Protests against racial injustice have taken place in communities across the country this year, some focusing on calls to remove monuments to racist figures. Last week, on Indigenous People’s Day, an obelisk in the Santa Fe plaza that commemorated colonial violence against Indigenous people was pulled down by demonstrators. As part of our Voices Behind The Vote series, Santa Fe writer Darryl Lorenzo Wellington spoke with KUNM about what that community action meant to him in an election cycle that has seen racism take center stage.
“My name is Darryl Lorenzo Wellington, and I'm a writer, journalist and performance artist. I've lived in Santa Fe nine to 10 years. We are in the plaza, right in front of what was formerly known as the obelisk, but which is no longer, because it was dismantled on Monday, which was Indigenous Peoples Day, by a group of Tewa women activists along with a mass crowd.
For me, it was an inspiring event. And it symbolizes the racial divisions in Santa Fe, I should say. But I would say it was more an inevitable event that should have happened a long time ago. But law and legality, for all this time, has failed to make this happen. I believe that a lot of what happened here may not even have happened without the current president being in office. I believe that what happened is related to the racial divisions that are all throughout the country, in its own particular New Mexico way. You could compare what happened here to the monuments being taken down, and one place that stands out to me is Charleston, South Carolina, where I'm from. It's unfortunate that this one was only taken down through what some call 'rioting'— I would call it community activism. But, similar incidents obviously have been happening all over for the past four years.
Let's break it down to the bottom line. This is because the president is a racist. And at that point, insults such as this, this obelisk, simply become untenable. It represents the same way we need to come together to make a lot of changes in society and structural racism. It did happen, but only with the concerted effort of the people. And that in itself is inspiring. On a national level, I'm really hoping that the statesmen get it together, and we won't need for something like this to happen.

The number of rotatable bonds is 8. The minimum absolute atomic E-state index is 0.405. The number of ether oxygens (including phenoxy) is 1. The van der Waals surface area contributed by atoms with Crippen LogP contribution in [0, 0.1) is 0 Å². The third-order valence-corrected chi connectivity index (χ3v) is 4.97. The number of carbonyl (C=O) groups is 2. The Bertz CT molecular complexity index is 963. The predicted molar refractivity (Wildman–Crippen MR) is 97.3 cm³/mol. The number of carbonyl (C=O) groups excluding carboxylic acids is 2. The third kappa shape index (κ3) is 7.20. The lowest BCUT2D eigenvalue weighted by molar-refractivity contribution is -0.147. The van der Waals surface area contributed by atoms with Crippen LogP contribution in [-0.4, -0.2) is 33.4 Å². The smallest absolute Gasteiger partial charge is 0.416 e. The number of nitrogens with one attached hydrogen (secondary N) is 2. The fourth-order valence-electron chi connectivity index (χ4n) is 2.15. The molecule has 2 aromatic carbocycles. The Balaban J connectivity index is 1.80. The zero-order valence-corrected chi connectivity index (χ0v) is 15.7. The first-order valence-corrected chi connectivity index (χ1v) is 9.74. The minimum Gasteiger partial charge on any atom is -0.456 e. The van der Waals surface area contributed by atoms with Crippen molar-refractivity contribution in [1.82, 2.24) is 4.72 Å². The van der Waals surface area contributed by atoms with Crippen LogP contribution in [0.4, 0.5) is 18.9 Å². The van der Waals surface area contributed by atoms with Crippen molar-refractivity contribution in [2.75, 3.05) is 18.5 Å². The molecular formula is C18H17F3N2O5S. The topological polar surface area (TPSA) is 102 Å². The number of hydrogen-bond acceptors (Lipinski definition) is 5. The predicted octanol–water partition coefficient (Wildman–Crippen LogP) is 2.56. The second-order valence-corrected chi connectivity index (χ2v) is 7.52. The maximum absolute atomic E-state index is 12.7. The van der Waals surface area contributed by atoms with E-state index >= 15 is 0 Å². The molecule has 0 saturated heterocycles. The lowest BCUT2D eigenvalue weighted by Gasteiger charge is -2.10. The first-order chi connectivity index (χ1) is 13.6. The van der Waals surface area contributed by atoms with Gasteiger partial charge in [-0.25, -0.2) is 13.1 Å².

It's always a balancing act between, you know, the community need for so many things - you know, better health care, better policing, or really less policing, but reform, let's put it like that - and what the statesmen will do. So yeah, for me, it's immensely metaphorical, though, for me personally, it had a dramatic and rousing conclusion, particularly because of how it happened. Though the truth be known, even though many people are saying it was outsiders, it was a coalition of Native Americans and progressives. But that's how it happened. It truly was a coalition and that I found inspiring.
I have my ballot, and I'm going to mail it in. I only haven’t simply because I have been so busy the last three days. It will probably be done right this afternoon.
I'm going to vote a straight Democratic ticket because the Republican Party is an antiquated non-entity that we would do without. There are legitimate arguments. There are legitimate debates. All those debates are between moderate and progressive Democrats. There are legitimate debates about how we need to achieve progress, how we need to achieve better health care. “How,” not “whether.” That's the problem, not whether we need to approve them. That's not a debate. It’s how we need to approve them, fiscally responsibly and so forth. There is a legitimate debate, and all that debate is between moderate Democrats and progressive Democrats."